“Yeah. Like a model or something.” Serena turned to look at Emilie, who was looking down at the program in her hand determinedly. Serena could tell her eyes were watery.
“Oh, I’ve got it. She reminds me of one of these paintings, here,” the woman said. She pulled her own program out of the back pocket of her billowy pants and showed Serena. “See—we went through this section first. It was the best one, I think, the later work, but it really only takes one piece of art to draw you in. Yep—that’s the one, there. Doesn’t it remind you a little bit of her?”
The painting in the exhibit brochure was a little grainy, but Serena recognized the tilt of the head. The figure’s hair formed a halo of brown around her, not so different from Emilie’s Chicago-humidity frizz. More than that, though—the sad eyes, the hint of strength in the softness of the arms.
“Yeah, it does! That’s in…what, the last room? Thanks!” She could tell that the volume of her voice surprised the woman, but it didn’t matter. She walked away toward Emilie and sat down. “Hey, I found something you might like. Let’s go see it. Last room.”
Serena abruptly shook her back to the present and pulled her up. Emilie hadn’t realized she’d spaced out so much; her phone, in her hand, fell to the floor as Serena jerked her to her feet. “Come on!”
“What?” Emilie bent to pick her phone up. Luckily, it wasn’t shattered, though she didn’t know if she cared. “What’s so exciting?”
“The good part,” Serena was saying. “Follow me.”
Her niece pulling her along, Emilie rushed through the current gallery, leaving the sharp figures and their shadowy wings behind; into the next, a whirlwind of bronze casting and thumbed forms, and finally into the last where Serena let go of her hand. “Well?” Serena asked, impatiently.
“Um…” Emilie thought. “Listen, I’m sorry.. to snap at you, I didn’t…..”
“Not that. Doesn’t matter. Look at this,” Serena said, dragging Emilie over to stand in front of something she must have passed over in the brochure.
The whole world shrank before Emilie’s eyes, into this single fecund painting. Simple on the surface, it depicted two figures, a man and a woman, embracing. You couldn’t see the man’s face at all- his head was turned toward the woman’s cheek. The woman tilted her face toward the unseen painter, eyes closed, a slight smile on her lips. The white placard to the right of the painting read Meet Me Half-way.
Forest greens, dark blues, and royal purples dominated the canvas. They danced around the figures in the background, lightening so that it looked like the man and woman were surrounded by pale haloes. They rested on a seabed laden with the outlines of coral. They each wore a deep burgundy robe; the man’s was blank, but the woman’s glimmered with thin gold strokes outlining the seaweed that twined around her feet and lazily over the border of her robe. It looked like she had swum up from the depths of an underwater forest and was nearing the top. On her cheeks where two pale pink spots of blush would be were curling pieces of seaweed.
Emilie recognized, faintly, the positions of the two figures from The Kiss. She had seen it once in the Belvedere in Vienna. She remembered being surprised they’d let her in, on a Tuesday, an hour before closing, especially since she couldn’t have imagined how she had looked to anyone else; she hadn’t been able to afford even hostels, and showed up sweating, with a giant backpack strapped to her chest and across her back, in clothes that hadn’t been washed in ages. She’d run through the galleries, suspiciously empty in her memory, trying to see everything before the museum closed. And then, Klimt, whose bold darks and gold leaf you couldn’t help but be arrested by. She must have stood in front of The Kiss for a full fifteen minutes. In hurriedly flipping through books in the large bookstore on the way out, she’d read that Klimt painted it ten years after a passionate, failed love affair.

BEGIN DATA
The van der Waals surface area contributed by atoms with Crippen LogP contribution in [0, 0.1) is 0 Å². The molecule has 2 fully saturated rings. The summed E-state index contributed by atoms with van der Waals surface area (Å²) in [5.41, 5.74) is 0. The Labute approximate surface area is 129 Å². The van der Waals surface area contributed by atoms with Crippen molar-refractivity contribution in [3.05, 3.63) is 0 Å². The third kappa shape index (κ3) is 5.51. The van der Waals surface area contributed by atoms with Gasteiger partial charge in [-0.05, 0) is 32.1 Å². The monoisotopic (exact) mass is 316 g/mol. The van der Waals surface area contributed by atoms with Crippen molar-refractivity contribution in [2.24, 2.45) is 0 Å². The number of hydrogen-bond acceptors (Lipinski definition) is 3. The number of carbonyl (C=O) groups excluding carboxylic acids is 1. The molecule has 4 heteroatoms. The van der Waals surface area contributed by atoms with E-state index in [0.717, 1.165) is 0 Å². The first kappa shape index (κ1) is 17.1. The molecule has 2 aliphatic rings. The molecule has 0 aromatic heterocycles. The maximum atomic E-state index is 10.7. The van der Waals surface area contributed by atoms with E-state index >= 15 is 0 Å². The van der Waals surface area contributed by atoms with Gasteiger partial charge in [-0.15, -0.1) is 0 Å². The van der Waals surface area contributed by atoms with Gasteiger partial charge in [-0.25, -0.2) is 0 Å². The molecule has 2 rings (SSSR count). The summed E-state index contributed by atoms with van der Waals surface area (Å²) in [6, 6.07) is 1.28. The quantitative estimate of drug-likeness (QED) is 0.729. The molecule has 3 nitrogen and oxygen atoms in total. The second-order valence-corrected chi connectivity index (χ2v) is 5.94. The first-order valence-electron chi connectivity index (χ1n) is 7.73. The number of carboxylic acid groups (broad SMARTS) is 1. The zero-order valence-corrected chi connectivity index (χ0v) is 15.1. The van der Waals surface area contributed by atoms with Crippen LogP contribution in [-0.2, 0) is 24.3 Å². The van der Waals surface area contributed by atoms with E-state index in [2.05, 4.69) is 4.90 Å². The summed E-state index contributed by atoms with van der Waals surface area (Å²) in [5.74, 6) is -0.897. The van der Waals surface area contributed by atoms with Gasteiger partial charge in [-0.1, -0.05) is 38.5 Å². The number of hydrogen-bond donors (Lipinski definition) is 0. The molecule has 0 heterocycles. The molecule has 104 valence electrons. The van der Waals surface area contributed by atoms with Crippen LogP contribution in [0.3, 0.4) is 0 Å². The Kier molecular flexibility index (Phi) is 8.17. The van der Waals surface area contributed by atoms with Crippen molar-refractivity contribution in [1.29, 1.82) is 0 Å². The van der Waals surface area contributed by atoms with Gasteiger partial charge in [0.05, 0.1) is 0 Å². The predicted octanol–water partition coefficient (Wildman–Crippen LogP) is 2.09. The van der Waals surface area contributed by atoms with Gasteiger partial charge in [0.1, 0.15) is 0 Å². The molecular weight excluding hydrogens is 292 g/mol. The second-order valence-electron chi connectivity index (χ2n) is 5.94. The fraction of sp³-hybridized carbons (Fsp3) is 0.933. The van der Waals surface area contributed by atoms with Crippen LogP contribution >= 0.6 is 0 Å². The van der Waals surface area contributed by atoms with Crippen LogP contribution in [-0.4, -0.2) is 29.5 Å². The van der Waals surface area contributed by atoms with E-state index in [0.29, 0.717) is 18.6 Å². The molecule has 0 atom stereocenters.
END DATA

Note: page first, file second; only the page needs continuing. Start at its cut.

That was before Michael, the accident, and anything but a wide-open hope. She’d seen it very differently then, akin to something like a fairytale. Seeing a reproduction like this felt like she was meeting an old friend, coming up for air. Before she could stop herself she felt tears slide down her cheeks. She missed that version of herself, its forgiveness and fancy and lack of fear.
“Aunt Emilie? You like it, right?” A look of concern crossed Serena’s face and furrowed her eyebrows.
“I love it!”
“Really?” Serena’s face relaxed, but she kept her worried demeanor.
“Absolutely. Something like this. That’s definitely what I came for.”
“Oh, good.” Serena’s shoulders relaxed.
“Thank you for coming with me.”
“No problem, it was just—”
“No, I mean it. And I am sorry I snapped at you. It was stupid. Come on, we’ll go to that ice cream place by the river you like, I’ll make it up to you. Should have just enough time before I have to go to the airport.” Emilie started out toward the exit. “I’m going to miss you all, you know. What are you doing after I leave tonight?”
“Oh, Mom and Dad have some party at the house tomorrow they have to prepare for. I’m just going to my friend’s house,” Serena said.
Emilie noted a sly smile on her lips, and narrowed her eyes at Serena. “Really?”
“Sure,” Serena said, after pausing for a moment.
“Hmm. I tried to pull that when I was younger too, you should know that.” Serena’s eyes widened. “But I need the fact that I’m a chill aunt going for me, so I guess I won’t talk to your dad if he asks on the way to the airport…”
“Thanks,” Serena said. “Our secret, right?”
“Sure. Just do me a favor, and lend me a little of your fearlessness? Hold on just a second.”
Emilie walked briskly over to the postcard display. She’d hoped there’d be a small postcard of the painting. She was rewarded when she found them in the far right corner, tucked behind some of the charcoal drawings. Three; one for Helen, one for herself (when she got home she would pin it up on the memo board in her small kitchen, which she’d left blank and dull for far too long), and one which she would keep in the drawer in her desk for two weeks, deliberating, before finally mailing it to Michael with a greeting in looping cursive on the back.